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Hemingway, Style, and the Art of Emotion

$24.00 ( ) USD

  • Author: David Wyatt, University of Maryland, College Park
  • Date Published: June 2016
  • availability: This ISBN is for an eBook version which is distributed on our behalf by a third party.
  • format: Adobe eBook Reader
  • isbn: 9781316455647

$ 24.00 USD ( )
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About the Authors
  • In Hemingway, Style, and the Art of Emotion, David Wyatt shows that the work of Ernest Hemingway is marked more by vulnerability and deep feeling than by the stoic composure and ironic remove for which it is widely known. This major reassessment of the shape of Hemingway's career recovers the soul of the author's work, revealing him as a multifaceted writer rather than a cold, static icon. Wyatt claims that Hemingway's famous early style does not embrace emotional reticence but works instead to measure the cost of keeping thoughts and feelings under the surface. By the early 1930s Hemingway also turned away from the art of 'the omitted' and began to develop a vision and style more accommodating of the awkwardness and embarrassments of everyday life. Relying on a thorough knowledge of the vast archive Hemingway left behind at his death, this book shows Hemingway as a thoroughly complex and transmutable figure.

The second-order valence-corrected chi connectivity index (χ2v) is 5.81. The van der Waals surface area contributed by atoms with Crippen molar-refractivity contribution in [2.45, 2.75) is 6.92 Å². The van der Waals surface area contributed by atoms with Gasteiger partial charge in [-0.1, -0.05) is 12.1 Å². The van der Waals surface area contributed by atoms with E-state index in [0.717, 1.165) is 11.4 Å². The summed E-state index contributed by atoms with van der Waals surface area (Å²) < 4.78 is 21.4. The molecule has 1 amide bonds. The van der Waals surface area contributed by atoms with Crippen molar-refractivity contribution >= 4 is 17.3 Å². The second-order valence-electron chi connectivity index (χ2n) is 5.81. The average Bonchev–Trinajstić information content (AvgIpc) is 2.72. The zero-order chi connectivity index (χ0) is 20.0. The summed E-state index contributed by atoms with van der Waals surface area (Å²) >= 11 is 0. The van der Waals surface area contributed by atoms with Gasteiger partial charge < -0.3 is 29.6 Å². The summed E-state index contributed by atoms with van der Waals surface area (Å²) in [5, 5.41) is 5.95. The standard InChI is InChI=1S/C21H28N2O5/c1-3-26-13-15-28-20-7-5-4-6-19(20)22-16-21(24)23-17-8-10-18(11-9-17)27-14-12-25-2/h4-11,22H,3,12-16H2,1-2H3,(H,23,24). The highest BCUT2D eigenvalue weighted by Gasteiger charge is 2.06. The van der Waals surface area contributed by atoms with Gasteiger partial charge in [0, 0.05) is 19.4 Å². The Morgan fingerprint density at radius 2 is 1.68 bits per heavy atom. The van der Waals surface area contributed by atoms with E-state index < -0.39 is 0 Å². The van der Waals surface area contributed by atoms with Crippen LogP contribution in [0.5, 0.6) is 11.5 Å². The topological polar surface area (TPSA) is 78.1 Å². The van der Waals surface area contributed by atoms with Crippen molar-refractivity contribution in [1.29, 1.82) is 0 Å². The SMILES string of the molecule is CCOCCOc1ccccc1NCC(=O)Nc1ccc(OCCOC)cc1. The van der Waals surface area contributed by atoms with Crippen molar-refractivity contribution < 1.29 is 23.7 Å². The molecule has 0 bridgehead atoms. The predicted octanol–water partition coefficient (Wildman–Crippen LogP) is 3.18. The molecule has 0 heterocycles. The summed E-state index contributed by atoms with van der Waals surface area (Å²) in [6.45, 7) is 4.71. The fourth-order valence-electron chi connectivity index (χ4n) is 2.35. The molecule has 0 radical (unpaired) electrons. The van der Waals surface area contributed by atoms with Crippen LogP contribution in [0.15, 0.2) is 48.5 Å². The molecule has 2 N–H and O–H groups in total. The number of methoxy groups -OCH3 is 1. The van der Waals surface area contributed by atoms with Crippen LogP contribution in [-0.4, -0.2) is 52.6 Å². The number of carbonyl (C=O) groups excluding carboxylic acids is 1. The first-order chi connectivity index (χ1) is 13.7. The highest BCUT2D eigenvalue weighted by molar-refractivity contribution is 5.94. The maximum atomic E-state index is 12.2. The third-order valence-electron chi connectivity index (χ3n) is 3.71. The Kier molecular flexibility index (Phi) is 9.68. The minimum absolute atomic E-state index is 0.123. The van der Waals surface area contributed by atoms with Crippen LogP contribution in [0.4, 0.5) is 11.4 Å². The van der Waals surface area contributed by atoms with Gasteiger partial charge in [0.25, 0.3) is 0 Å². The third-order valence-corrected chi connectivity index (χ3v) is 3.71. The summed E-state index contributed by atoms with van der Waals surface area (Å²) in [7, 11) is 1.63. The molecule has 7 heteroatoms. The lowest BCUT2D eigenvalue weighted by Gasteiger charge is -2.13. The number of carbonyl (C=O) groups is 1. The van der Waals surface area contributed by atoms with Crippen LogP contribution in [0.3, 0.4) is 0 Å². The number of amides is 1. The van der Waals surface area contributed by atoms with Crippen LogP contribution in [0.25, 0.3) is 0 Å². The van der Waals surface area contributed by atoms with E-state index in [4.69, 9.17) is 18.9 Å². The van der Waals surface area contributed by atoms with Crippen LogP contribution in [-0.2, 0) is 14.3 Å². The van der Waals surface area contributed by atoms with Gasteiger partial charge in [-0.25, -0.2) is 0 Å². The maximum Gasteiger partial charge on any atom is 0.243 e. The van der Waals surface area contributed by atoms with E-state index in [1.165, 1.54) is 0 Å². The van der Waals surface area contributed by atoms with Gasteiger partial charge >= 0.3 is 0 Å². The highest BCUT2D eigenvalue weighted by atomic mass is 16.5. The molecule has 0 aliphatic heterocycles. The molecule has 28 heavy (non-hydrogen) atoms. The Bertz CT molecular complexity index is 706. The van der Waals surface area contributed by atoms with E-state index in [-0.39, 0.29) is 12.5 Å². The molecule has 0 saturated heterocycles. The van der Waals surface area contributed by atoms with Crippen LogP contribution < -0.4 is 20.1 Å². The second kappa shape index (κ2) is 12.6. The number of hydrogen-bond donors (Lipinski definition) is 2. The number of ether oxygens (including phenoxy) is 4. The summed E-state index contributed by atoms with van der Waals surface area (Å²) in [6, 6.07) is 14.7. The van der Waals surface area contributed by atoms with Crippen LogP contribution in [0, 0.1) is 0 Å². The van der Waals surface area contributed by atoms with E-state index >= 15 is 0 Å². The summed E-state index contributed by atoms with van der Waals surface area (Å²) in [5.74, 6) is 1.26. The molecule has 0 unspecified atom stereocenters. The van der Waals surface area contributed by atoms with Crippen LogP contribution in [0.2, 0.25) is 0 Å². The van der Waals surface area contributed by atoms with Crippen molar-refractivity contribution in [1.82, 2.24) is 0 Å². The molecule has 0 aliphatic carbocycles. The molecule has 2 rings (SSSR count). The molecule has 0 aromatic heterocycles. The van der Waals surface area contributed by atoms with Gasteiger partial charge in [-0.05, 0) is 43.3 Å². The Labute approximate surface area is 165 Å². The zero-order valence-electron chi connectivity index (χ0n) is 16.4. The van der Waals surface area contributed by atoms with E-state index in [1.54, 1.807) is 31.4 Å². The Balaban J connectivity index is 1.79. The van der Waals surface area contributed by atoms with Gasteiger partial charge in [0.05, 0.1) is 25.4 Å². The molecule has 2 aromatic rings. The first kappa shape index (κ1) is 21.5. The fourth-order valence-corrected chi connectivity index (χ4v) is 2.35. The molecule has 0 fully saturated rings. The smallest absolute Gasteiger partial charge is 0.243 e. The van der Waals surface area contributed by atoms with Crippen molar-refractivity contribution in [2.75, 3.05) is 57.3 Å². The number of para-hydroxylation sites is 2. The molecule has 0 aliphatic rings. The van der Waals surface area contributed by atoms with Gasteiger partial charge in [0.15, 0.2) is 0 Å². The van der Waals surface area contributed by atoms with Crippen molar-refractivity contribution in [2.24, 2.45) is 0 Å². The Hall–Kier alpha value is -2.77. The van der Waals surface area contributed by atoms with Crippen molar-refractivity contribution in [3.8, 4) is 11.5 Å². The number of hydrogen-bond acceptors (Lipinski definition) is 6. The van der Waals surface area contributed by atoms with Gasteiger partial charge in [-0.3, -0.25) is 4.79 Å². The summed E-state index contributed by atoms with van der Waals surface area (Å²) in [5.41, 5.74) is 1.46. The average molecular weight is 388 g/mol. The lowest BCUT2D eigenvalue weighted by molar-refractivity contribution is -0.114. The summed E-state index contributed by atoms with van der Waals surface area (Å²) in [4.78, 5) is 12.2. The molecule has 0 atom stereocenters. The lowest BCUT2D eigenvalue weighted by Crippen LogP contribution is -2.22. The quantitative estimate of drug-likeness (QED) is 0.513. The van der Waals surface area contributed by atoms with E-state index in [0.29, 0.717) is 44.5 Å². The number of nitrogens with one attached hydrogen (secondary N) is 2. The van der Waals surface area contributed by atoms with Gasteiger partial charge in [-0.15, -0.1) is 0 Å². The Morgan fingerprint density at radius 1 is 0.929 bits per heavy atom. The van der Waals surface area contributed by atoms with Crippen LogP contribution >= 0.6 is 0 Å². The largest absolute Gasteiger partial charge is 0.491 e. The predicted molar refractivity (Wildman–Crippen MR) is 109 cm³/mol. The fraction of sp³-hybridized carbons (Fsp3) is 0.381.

• The first full-length study of Hemingway's career in twenty years
    • Wyatt makes use of unique archival materials to inform his conclusions
    • Accessible to academics and lay readers alike
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    Product details

    • Date Published: June 2016
    • format: Adobe eBook Reader
    • isbn: 9781316455647
    • availability: This ISBN is for an eBook version which is distributed on our behalf by a third party.
  • Table of Contents

    1. At the beginning: 'Indian Camp'
    2. A second will: In our Time and in our time
    3. The end of pleasure: The Sun Also Rises
    4. False surmise: A Farewell to Arms
    5. Making a wound: A Farewell to Arms and 'Now I Lay Me'
    6. Awkwardness and appreciation: Death in the Afternoon
    7. Hunting shame: Green Hills of Africa
    8. Empathy and candor: 'The Short Happy Life of Francis Macomber'
    9. Taking time: For Whom the Bell Tolls
    10. Forgiveness: For Whom the Bell Tolls
    11. Befriending: The Old Man and the Sea
    12. Replacement and remorse: The Garden of Eden and A Moveable Feast
    13. How to end it: The Garden of Eden and A Moveable Feast.

  • Author

    David Wyatt, University of Maryland, College Park
    David Wyatt is Professor of English at the University of Maryland, College Park, where he has been named a Distinguished Scholar-Teacher. His books include Prodigal Sons: A Study in Authorship and Authority (1980), The Fall into Eden: Landscape and Imagination in California (Cambridge, 1986), Out of the Sixties: Storytelling and the Vietnam Generation (Cambridge, 1993), and When America Turned: Reckoning with 1968 (2014). Wyatt's essays have appeared in American Literature, The Kenyon Review, The Hopkins Review and South Atlantic Quarterly.

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